Gonsalves: Guyana should ‘sleep better’ after Argyle Declaration
KINGSTOWN, St Vincent (CMC) – Prime Minister Dr Ralph Gonsalves says the leaders of Venezuela and Guyana returned to their respective countries last Thursday feeling that they had won “important victories” following their one-day talks here addressing issues related to the border dispute between their two countries.
Gonsalves, who was an “interlocutor” in the talks held at Argyle International Airport, said that Guyana, with its smaller population and military, should “sleep better” now that both sides have agreed not to use force, or threaten to use force, to settle the border dispute.
The Joint Declaration of Argyle for Dialogue and Peace between Guyana and Venezuela, issued following talks between President Irfaan Ali and President Nicolas Maduro, said that the two countries agreed that “any controversies” between them will be resolved in accordance with international law, including the Geneva Agreement dated February 17, 1966.
Last week’s discussions were facilitated by Gonsalves, who is also pro-tempore president of the Community of Latin American and Caribbean States (CELAC), and Dominica’s Prime Minister Roosevelt Skerrit who is also chairman of the 15-member Caribbean Community (Caricom).
Gonsalves and Skerrit, together with Celso Amorim, special adviser and personal envoy of Luiz Inácio Lula da Silva, president of Brazil, acted as principal interlocutors.
Said Gonsalves: “If you are Guyana — 800,000 persons with a tiny army, not very well equipped — and you’re facing a better-equipped army in a dispute, that is to say from Venezuela — a country with 30 million people, more than 30 times your population — and you get the first point that both countries agreed that neither of them would directly or indirectly threaten or use force against one another in any circumstance, including those consequential to any existing controversies between the two states, that should make you sleep better if you are the weaker of the two, wouldn’t it?”
Speaking on a radio programme here on Sunday, he said the preparations for the meeting were very thorough, adding that ahead of the talks Kingstown had prepared a document entitled Possible ideas towards a Pact of Argyle”.
“And that document was the basis upon which discussions took place to find the language to fashion the declaration, the communique,” he added.
Gonsalves said he decided not to circulate that document to any of the principals, adding that it was not circulated to Caricom until the start of the talks “for security reasons, because we didn’t want that document to go into the public domain”.
He said the document was discussed first by the Caricom leaders who attended the talks, “and then when we met with President Ali, heard him out, and then at the conclusion of that presentation this document was given to him and his team so that they could reflect on it, and to see how they can begin to think about the requisite language to be used”.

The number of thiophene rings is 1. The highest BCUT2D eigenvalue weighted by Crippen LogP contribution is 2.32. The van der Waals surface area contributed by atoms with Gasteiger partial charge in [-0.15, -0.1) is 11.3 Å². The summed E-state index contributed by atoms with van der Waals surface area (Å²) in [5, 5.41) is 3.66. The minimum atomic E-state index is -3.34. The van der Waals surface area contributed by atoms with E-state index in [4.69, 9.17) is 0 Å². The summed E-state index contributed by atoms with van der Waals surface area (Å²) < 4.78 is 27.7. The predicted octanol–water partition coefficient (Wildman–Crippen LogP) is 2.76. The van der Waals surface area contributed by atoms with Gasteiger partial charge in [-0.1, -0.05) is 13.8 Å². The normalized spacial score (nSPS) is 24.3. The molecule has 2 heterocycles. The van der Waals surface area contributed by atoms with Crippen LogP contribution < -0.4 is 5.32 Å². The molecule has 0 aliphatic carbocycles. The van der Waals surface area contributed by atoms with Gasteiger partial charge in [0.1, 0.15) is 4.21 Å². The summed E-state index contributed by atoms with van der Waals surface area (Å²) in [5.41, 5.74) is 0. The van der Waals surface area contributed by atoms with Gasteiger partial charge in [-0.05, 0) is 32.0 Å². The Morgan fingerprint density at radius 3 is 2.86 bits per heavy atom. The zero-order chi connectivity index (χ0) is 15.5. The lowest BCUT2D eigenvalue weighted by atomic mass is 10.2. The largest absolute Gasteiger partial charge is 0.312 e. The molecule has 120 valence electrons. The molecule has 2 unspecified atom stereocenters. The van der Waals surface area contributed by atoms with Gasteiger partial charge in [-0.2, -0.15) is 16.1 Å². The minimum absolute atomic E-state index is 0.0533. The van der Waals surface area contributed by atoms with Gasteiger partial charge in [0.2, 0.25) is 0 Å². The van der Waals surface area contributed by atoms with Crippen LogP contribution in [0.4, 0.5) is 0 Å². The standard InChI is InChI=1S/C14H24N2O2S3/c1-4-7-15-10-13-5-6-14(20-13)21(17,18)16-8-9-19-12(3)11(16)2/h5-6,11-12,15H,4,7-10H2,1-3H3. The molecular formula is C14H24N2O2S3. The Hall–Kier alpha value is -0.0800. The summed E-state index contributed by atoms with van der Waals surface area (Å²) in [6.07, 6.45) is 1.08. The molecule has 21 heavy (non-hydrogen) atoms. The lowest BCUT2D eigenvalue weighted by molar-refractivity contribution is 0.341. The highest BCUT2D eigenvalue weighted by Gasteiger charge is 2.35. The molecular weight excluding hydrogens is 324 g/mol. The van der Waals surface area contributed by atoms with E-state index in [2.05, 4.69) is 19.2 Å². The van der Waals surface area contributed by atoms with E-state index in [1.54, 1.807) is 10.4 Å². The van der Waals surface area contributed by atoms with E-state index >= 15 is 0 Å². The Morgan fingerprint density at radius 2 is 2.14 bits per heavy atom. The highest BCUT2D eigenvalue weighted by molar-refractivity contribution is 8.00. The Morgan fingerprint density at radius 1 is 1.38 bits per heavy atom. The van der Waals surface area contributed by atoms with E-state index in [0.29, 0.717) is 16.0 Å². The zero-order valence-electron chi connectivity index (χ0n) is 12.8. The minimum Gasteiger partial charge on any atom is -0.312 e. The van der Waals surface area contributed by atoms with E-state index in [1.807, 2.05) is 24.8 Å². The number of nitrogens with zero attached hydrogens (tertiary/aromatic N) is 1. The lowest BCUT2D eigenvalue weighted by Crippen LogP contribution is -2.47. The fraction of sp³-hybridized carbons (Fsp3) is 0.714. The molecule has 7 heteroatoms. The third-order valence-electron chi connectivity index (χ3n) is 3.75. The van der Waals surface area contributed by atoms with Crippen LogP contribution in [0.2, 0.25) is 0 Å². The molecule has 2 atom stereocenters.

Gonsalves said a similar thing happened with Maduro when he made his presentation to Caricom.
“And we had copies in Spanish for President Maduro and his team of that particular document so that when the face-to-face discussion began with President Maduro and President Ali, that they had some ideas as to what we, the interlocutors, thought were possible to be fashioned in all the circumstances.”
The prime minister said there was a lengthy discussion in terms of the drafting of the final communique “because each side wanted the words to be carefully crafted to reflect their respective positions”.
Gonsalves said the proposed document was as a consequence of discussions he had with Maduro on more than one occasion, as well as with the foreign minister and other senior officials from Venezuela.
He also held discussions with President Ali alone, and “I discussed with some of the heads of Caricom some possible ideas.
“… So you didn’t want to leave it in a very lose manner; you had to have something to help to concentrate the minds of the principals as to where possibly we may be able to go — and this is what finally had this document fashioned. I want to give an indication about the serious manner in which we were preparing from the very beginning,” Gonsalves said.
He noted that the joint document issued after the talks said that both Venezuela and Guyana agree that under no circumstances would there be any violence used, no force used directly or indirectly.
“Now that’s an amazing proclamation. That’s an amazing agreement,” he said, noting that the joint declaration further states that the controversies between the two states will be resolved in accordance with international law.
“There are a number of people who talk about this matter and they haven’t read the Geneva Agreement. If you want to reflect seriously on this thing you have to read the basic documents,” he said, adding that Article 4 of the Geneva Agreement is cross-referenced with Article 33 of the Charter of the United Nations.
“They are important for persons to read to see the significance of that particular provision. And if I may just say this, the Geneva Agreement of 1966 lays out, sets out the framework as to how this controversy can be settled.”
The St Vincent and the Grenadines leader said the agreement contains “a recourse in it through an entity because it says here if the means chosen, that is to say by the secretary general … do not lead to a solution of the controversy, the said organ which is selected by the secretary general — or, as the case may be, the secretary general of the United Nations — shall choose another of the means stipulated in Article 33 of the Charter of the United Nations, and so on until the controversy has been resolved or until all means of peaceful settlement there contemplated have been exhausted.